FIG. 11 is a circuit diagram of a high-frequency cutoff filter, which can be substituted for the low-frequency cutoff filter shown in FIGS. 5A and 5B. If noise components have frequencies higher than the signal S, the filter shown in FIG. 11 is used. The high-frequency cutoff filter shown in FIG. 11 is made up of a MIS transistor Tr1 and a capacitor. The MIS transistor Tr1 is interposed between the input terminal Tin and the comparator 10. The gate of the MIS transistor Tr1 is supplied with the control voltage generated and output by the F/V converter 20. The cutoff frequency of the high-frequency cutoff filter shown in FIG. 11 separates the input signal from noise components. The cutoff frequency of the high-frequency cutoff filter is set to be higher than the frequency of the signal S.

FIG. 12 is a circuit diagram of a bandpass filter, which can be substituted for the low-frequency cutoff filter shown in FIGS. 5A and 5B or the high-frequency cutoff filter shown in FIG. 11. The bandpass filter shown in FIG. 12 is based on the combination of the low-frequency cutoff filter (FIGS. 5A and 5B) and the high-frequency cutoff filter (FIG. 11). The input terminal Tin is coupled to the drain of the MIS transistor Tr (N-channel MIS transistor) through capacitors C and C2. The control voltage generated and output by the F/V converter 20 is applied to the gate of the MIS transistor Tr and the gate of the MIS transistor Tr1. The drain and source of the MIS transistor Tr1 is bypassed through a capacitor C3. The output terminal of the bandpass filter is grounded through the capacitor Cl. The bandpass filter has a first cutoff frequency between the frequency of the input signal and the frequency of the noise signal and a second cutoff frequency higher than the frequency of the input signal. Alternately, it is possible to use a band cutoff filter which passes only the frequency of the input signal.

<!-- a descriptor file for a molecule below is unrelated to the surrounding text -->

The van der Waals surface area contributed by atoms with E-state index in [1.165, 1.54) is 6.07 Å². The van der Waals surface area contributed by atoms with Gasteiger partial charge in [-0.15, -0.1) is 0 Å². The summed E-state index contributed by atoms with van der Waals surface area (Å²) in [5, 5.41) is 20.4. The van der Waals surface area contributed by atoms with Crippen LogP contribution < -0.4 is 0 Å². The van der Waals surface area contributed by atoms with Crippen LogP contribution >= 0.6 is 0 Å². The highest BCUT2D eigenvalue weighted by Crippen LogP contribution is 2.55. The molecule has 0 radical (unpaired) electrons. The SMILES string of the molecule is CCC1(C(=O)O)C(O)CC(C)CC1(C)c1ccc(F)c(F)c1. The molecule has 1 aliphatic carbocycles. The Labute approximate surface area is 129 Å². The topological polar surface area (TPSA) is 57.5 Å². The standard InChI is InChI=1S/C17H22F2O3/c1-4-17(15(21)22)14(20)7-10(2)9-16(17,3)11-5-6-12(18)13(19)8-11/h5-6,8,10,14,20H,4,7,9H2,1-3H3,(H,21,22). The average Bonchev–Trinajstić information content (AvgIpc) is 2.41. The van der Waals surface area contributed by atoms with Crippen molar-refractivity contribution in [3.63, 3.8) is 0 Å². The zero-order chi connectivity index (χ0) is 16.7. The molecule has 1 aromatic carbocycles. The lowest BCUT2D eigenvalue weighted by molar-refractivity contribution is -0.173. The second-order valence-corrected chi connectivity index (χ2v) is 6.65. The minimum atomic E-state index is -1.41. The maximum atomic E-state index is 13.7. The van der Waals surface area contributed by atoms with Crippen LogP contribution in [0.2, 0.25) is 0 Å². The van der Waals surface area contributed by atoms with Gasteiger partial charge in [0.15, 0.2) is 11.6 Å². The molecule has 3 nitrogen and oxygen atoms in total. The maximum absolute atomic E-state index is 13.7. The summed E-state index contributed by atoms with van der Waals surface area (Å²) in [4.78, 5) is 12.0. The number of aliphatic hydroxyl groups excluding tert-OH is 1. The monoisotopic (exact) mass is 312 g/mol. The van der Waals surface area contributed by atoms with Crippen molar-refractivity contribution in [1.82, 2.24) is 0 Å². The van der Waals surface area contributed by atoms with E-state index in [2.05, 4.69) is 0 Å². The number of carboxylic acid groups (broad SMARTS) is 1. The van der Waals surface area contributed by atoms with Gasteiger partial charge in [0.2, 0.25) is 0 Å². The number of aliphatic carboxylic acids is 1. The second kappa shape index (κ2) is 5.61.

FIG. 13 is a block diagram of a control system to which the above-mentioned signal converter is applied. A sensor 100 generates an analog detection signal indicative of a physical value. A signal converter 200 having the aforementioned configuration converts the analog detection signal into a pulse signal. A controller 300 receives the pulse signal and controls an object (or "controlled object") 400 to be controlled in accordance with the pulse width of the pulse signal. For example, the system shown in FIG. 13 can be applied to an anti-lock braking system installed in a vehicle.

The present invention is not limited to the specifically described embodiments, and variations and modifications may be made without departing from the scope of the present invention.

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Referenced by
Citing PatentFiling datePublication dateApplicantTitle
US5812427 *Apr 18, 1996Sep 22, 1998Nippondenso Co., Ltd.Physical quantity detecting apparatus
US6082196 *Apr 28, 1997Jul 4, 2000Denso CorporationPhysical quantity detecting device
Classifications
U.S. Classification327/102
International ClassificationH03K5/1252, H03H7/01, H03K11/00, H03K5/08, H03K7/08
Cooperative ClassificationH03K5/1252, H03K7/08, H03K11/00
European ClassificationH03K7/08, H03K11/00, H03K5/1252